Extensive death of nerve cells leads to severe dementia in patients with Alzheimer’s disease. Until now, it has only been possible to investigate the neuronal devastation in post mortem animal models, and by using complicated methods. Researchers at the German Center for Neurodegenerative Disease at LMU Munich, headed by Professor Christian Haass, have now successfully observed this demise of nerve cells by life imaging. The scientists inserted a gene into zebrafish that leads to a severe form of Alzheimer’s in humans. The translucent larvae thereupon developed characteristic symptoms such as the death of neurons – the first directly observable instance in a living organism. ‘Our discovery now allows us to perform a targeted search for drugs that can stop the extensive cell death, and thereby stop dementia in patients,’ says Haass. ‘The first findings have already shown that we can in principle use drugs to block at least some of the disease-related processes in the zebrafish.’
The search for causal Alzheimer’s disease therapies is sorely needed, since neuronal cell death in the brains of Alzheimer’s patients can still not be defeated. Moreover, the death of neurons can only be truly confirmed after the death of the patient. Even in animal models, the destruction of nerve cells has only been observable to a very limited extent and with great difficulty.
Professor Christian Haass and his two colleagues Dr. Bettina Schmidt and Dominik Paquet of the Deutsche Zentrum für Neurodegenerative Erkrankungen, DZNE (German Center for Neurodegenerative Disease) at Ludwig-Maximilians-Universität (LMU) München and the cluster of excellence Center for Integrated Protein Science (CIPSM) have now inserted a gene responsible for a severe form of Alzheimer’s in people into zebrafish, with great success. The animals showed the characteristic symptoms, such as deposits in nerve cells and the selective loss of neurons.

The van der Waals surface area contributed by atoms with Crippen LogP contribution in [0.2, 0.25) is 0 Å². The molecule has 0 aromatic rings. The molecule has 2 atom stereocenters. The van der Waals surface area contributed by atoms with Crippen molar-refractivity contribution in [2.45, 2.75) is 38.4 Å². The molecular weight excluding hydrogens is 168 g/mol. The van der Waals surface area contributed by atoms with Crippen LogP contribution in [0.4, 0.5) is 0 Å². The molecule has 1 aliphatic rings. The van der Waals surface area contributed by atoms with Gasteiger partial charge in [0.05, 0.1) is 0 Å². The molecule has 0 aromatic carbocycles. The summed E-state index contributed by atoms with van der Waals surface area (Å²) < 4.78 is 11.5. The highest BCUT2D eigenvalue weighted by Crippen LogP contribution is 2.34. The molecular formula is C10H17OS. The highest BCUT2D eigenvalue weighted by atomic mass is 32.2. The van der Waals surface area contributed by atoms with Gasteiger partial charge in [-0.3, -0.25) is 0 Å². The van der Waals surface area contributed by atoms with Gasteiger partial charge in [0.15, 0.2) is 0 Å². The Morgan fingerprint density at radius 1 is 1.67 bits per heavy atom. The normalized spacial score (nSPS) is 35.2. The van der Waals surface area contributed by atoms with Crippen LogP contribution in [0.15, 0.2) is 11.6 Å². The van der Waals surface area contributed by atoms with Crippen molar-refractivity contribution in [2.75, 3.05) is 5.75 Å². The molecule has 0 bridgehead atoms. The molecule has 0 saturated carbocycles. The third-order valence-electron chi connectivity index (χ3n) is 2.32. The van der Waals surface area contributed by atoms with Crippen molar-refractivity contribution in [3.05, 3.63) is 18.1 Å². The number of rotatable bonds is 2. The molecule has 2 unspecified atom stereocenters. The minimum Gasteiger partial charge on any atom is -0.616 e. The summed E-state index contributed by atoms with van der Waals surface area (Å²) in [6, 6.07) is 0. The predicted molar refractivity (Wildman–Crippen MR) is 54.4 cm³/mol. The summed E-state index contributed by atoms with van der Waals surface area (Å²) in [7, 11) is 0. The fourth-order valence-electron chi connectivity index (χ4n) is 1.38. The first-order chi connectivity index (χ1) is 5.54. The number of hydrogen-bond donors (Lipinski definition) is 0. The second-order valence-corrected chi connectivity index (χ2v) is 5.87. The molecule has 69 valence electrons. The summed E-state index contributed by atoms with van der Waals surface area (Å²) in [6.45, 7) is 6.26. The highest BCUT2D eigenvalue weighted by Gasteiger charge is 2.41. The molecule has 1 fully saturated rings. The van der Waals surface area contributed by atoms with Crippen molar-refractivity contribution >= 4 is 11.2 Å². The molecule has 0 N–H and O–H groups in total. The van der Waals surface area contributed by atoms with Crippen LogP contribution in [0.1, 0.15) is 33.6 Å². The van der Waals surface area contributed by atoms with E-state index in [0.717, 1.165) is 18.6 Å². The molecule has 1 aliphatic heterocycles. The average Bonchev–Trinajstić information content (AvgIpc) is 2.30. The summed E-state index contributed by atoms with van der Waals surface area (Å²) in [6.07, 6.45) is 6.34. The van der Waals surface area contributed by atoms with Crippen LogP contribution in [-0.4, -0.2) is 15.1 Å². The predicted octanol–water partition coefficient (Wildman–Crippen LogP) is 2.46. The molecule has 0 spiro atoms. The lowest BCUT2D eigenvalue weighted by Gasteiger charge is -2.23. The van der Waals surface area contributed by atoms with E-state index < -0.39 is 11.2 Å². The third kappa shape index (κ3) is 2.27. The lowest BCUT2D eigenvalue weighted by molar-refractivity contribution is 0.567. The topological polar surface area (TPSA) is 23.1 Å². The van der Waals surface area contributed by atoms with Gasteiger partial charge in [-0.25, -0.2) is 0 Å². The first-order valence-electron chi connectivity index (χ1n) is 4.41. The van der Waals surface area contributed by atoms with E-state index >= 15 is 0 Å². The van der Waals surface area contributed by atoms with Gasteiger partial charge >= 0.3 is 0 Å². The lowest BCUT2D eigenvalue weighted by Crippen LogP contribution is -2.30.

They were even able to observe this while it was happening. ‘The translucent larvae of the zebrafish can be studied under a laser microscope over an extended period of time,’ reports Haass. ‘If you add a color dye to the water to specifically stain dying cells, you can even directly watch the neurons as they die. That way, it should also be possible to watch and test directly whether potential drugs actually do have a protective action. First experiments using newly developed drugs have already confirmed this: One drug did have an effect in the living fish – and was able to block the disease-related processes in the zebrafish at least to some extent.’
Release Date: April 14, 2009
Source: Ludwig-Maximilians-Universität München